Citizen science project discovers new brown dwarf

The newly discovered brown dwarf WISEA J110125.95+540052.8 appears as a moving dot (indicated by the circle) in this animated flipbook from the Backyard Worlds: Planet 9 citizen science project. Credit: NASA/WISE

One night three months ago, Rosa Castro finished her dinner, opened her laptop, and uncovered a novel object that was neither planet nor star. Therapist by day and amateur astronomer by night, Castro joined the NASA-funded Backyard Worlds: Planet 9 citizen science project when it began in February—not knowing she would become one of four volunteers to help identify the project’s first brown dwarf, formally known as WISEA J110125.95+540052.8.


After devoting hours to skimming online, publicly available “flipbooks” containing time-lapse images, she spotted a moving object unlike any other. The search process involves fixating on countless colorful dots, she explained. When an object is different, it simply stands out. Castro, who describes herself as extremely detail oriented, has contributed nearly 100 classifications to this specific project.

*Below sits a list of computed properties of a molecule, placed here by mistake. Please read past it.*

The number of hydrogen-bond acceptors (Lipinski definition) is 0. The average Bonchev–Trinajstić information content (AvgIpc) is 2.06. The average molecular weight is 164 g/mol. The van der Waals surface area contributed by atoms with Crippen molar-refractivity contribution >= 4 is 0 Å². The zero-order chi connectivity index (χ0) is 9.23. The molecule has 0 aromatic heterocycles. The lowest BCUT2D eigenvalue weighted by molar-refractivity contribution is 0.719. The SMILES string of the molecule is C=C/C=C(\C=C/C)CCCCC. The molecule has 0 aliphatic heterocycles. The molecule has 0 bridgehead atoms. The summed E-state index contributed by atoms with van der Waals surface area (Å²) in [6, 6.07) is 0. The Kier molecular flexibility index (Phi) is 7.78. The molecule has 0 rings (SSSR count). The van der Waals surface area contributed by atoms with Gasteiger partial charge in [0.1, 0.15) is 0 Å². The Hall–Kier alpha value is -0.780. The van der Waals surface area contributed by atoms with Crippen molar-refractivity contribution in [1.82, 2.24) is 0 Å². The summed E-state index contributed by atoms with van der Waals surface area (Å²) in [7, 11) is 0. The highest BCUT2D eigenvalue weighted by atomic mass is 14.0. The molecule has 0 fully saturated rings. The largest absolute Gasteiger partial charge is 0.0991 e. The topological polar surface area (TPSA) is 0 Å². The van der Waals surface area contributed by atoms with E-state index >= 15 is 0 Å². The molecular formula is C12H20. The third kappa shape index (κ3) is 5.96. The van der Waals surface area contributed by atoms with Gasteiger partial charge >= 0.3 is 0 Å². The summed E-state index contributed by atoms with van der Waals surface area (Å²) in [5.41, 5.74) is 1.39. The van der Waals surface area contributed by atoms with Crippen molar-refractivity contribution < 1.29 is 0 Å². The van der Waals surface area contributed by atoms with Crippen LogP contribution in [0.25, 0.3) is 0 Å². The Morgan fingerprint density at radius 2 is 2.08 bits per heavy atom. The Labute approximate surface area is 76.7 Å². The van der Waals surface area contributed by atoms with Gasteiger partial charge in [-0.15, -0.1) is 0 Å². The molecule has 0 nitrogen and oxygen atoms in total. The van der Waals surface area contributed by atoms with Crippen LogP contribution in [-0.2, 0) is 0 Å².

A paper about the new brown dwarf was published on May 24 in The Astrophysical Journal Letters. Four are co-authors of the paper, including Castro. Since then, Backyard Worlds: Planet 9 has identified roughly 117 additional brown dwarf candidates.

The collaboration was inspired by the recently proposed ninth planet, possibly orbiting at the fringes of our solar system beyond Pluto.

“We realized we could do a much better job identifying Planet Nine if we opened the search to the public,” said lead researcher Marc Kuchner, an astrophysicist at NASA’s Goddard Space Flight Center in Greenbelt, Maryland. “Along the way, we’re hoping to find thousands of interesting brown dwarfs.”

It’s been roughly two decades…

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